SPECIAL REPORT: The Dilemma of Suicide in Malawi: Any Quick-fix Solutions?
Between January and August this year, 208 people took their own lives in Malawi. That is an average of 26 people committing suicide each passing month.
The majority of the suicide cases are by men. In fact only 40 of the 208 cases were women. This is almost like carnage in most war situations on the African continent at the moment.
In our special report this week, Chikondi Mphande, finds that in majority of the cases, suicide followed emotional torture bordering marital disagreements and financial challenges.
Imagine if you will, a minibus road accident killing 26 people.
And image that happening consistently every month for 10 months.
That is the situation Malawi is in as at now, But of course, not with road accidents. An average of 26 people are taking their own lives in Malawi in a month. One each day of the week one suicide case except four days.
Between January and August this year, the official count is pegged at 208.
Suicide has taken Malawi by storm with negligible interventions to stop it.
"My brother told my elder sister that he would die that day. She thought he was joking. Not long thereafter, he was found hanging in a tree," says Hanna Banda from Kapalamula village in Dedza district.
The sister recounts that the brother was a reserved person. A father of one.
"My brother never shared problems with others. This is a serious problem. We believe he suffered in silence. We would probably have shared some counselling if he shared his feeling. We may have prevented the death” Banda says
Rolina Chapatuka had a daughter with epilepsy. She is no more.
The girl faced discrimination among her peers at Chilikumwendo. Some took advantage of her situation; stealing the daughter’s valuables.
"I am struggling to take care of her six children now because I have kidney failure and I am struggling with that," explains Chapatuka.
Between January and August 2021, suicide had claimed 160 people in Malawi; one forty seven males and 13 females. Clearly, the situation is worsening as same period this year, 27 more females and 21 more males have taken their own lives.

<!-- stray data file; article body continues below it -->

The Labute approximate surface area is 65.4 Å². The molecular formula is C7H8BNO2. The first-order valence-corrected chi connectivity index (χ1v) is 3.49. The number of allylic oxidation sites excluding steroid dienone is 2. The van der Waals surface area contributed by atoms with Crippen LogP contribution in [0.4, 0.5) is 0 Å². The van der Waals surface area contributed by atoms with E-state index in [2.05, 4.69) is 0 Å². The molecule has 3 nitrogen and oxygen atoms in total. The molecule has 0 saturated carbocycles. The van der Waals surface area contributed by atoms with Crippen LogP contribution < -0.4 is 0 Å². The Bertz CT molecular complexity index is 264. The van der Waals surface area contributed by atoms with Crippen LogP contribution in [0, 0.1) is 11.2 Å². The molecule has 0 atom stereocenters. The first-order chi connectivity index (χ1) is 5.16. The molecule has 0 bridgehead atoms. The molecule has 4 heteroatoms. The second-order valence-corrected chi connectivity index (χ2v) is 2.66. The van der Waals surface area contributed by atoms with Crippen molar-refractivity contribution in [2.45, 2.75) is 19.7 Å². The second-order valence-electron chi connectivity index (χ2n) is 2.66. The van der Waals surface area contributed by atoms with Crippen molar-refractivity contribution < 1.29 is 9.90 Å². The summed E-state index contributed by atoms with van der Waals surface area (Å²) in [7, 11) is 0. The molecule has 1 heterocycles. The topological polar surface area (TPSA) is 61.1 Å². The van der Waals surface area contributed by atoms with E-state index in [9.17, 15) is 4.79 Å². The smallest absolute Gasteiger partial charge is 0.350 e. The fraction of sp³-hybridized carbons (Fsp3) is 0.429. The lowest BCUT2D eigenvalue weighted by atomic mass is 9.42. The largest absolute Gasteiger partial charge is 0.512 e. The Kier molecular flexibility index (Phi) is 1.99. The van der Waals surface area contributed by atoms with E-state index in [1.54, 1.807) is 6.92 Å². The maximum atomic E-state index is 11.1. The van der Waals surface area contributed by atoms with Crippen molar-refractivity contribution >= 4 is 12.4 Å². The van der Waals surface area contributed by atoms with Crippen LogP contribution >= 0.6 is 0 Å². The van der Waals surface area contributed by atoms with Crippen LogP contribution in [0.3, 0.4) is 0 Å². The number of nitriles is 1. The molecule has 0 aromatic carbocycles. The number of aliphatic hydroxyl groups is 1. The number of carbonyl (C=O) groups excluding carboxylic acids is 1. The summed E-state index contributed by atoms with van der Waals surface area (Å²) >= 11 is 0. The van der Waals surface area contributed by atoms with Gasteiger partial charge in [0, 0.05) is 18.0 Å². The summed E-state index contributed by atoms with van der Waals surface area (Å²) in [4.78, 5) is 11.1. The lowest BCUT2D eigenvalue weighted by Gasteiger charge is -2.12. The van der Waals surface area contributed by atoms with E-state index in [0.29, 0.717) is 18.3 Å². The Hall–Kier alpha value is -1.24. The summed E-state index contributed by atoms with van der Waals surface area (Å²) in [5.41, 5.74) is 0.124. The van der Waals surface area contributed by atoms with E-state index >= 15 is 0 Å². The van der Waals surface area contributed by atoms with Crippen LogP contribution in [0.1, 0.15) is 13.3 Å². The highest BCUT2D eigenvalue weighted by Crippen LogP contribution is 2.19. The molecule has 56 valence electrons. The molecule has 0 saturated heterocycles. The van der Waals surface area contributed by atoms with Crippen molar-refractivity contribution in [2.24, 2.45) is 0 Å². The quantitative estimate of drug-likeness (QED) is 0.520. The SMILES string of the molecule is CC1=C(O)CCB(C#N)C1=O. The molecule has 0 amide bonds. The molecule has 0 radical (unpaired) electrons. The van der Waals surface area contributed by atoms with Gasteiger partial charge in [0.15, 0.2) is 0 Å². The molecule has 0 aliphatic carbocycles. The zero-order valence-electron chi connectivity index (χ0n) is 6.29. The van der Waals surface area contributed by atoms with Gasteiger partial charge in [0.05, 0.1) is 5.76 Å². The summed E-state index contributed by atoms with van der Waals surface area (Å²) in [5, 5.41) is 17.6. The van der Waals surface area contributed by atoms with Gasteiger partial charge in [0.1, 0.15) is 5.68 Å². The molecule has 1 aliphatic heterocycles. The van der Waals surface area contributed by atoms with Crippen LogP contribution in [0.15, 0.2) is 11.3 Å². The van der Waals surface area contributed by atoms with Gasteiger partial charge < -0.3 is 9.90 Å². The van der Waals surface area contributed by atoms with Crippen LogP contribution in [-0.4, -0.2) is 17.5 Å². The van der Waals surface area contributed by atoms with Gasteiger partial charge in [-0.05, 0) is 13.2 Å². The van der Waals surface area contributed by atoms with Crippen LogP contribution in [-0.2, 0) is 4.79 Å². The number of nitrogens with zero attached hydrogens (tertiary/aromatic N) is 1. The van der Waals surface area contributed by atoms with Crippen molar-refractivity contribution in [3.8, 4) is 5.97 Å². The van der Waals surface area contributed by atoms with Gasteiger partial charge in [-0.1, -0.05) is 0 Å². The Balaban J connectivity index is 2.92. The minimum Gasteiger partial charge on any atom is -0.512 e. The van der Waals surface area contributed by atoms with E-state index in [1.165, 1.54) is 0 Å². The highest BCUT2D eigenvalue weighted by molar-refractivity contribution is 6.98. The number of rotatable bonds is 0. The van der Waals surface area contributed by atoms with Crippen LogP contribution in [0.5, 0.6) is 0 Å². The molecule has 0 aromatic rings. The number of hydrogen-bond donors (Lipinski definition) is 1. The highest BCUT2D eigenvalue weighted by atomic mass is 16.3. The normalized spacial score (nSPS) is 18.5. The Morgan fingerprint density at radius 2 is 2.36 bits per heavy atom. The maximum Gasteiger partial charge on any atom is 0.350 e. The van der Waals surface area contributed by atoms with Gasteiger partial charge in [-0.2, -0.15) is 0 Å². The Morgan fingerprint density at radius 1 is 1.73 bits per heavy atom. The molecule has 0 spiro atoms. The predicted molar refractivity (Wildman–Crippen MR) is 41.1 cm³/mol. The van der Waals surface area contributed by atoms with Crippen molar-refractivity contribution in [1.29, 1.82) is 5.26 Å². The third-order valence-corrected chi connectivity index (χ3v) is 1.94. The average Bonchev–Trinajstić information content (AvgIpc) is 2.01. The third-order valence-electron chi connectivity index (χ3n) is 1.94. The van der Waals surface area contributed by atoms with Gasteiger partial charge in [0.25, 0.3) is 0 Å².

While we compiled this special report, village headman Malez told us a young man aged 20 had just killed himself in the area of T/A Kaphuka after he was criticized for selling the only remaining bag of maize at home.
"People in the villages have financial challenges. They have no crops to sell and are destitute. This young man appears to have had problems finding a solution to a problem he faced," says Malez.
Harry Namwaza, deputy national police spokesperson, says the situation is worrisome and urges stakeholders to play their role to roll this back.
"This is hard to comprehend. There is need that when people have problems, they should share. Not just keep things to oneself,” Namwaza says.
Mental health activist, Mwiza Mphande, says suicide thoughts alone are a mental health disorder that require expert help. Such thoughts, he says, are born out of situations when individuals don’t see solutions to problems
"It is important to look at this as a mental health issue. Those concerned are failing to find solutions to some issues. They need help,” Mphande says.
Dr. Charles Masulani is a psychologist. He says financial turbulences and sexual relations problems that most men find themselves in are triggering the rise in suicide cases in Malawi.
Dr. Masulani also blames the situation on the unfounded notion that men need not cry in times of difficulty.
"People are facing financial and marital problems which is why they Are committing suicide, society should change the notion that men do not cry. That notion is killing a lot of people. Men have feelings too and it is important to encourage them to cry when hurt," says Dr. Masulani.
The Public Affairs Committee-PAC-speaks on issues of common appeal in Malawi. The organization is disturbed by these rising cases of suicide.
PAC believes that mental health issues are being neglected such that religious denominations and even counseling centres are not helping enough. Bishop Gilford Matonga speaks for the quasi-religious body.
Says Matonga; "Mental health issues are being neglected in this country. It is sad that counselling centres and religious denominations are not doing enough to help. We must work together to deal with this problem before more lives are lost."
Elsewhere, the matrilineal system of marriage has come under attack as being responsible for rising cases of suicide among Malawian husbands.
This is a marriage arrangement in which the husband is traditionally expected to live in the home village of his wife. There are reports that in such marriages, most husbands face emotional abuse and are tortured by wives and relative of the wives; Most time deliberately to make them abscond and leave behind whatever they have accumulated in wealth.
“Imagine you construct a house for your family in your wife’s village. You till the land and harvest a bumper yield. Suddenly you are unwanted by both your wife and her relations. They want you out. Yet all that you possessed and worked for is in this village. As chiefs, we are trying to conduct sensitization meetings on such issues," village head Chinyamula.
Individuals who are troubled by thoughts of suicide must speak up. And society has to show it understands their pain. Society needs to demonstrate that asking for help is an act of bravery. No human is a burden on the other.
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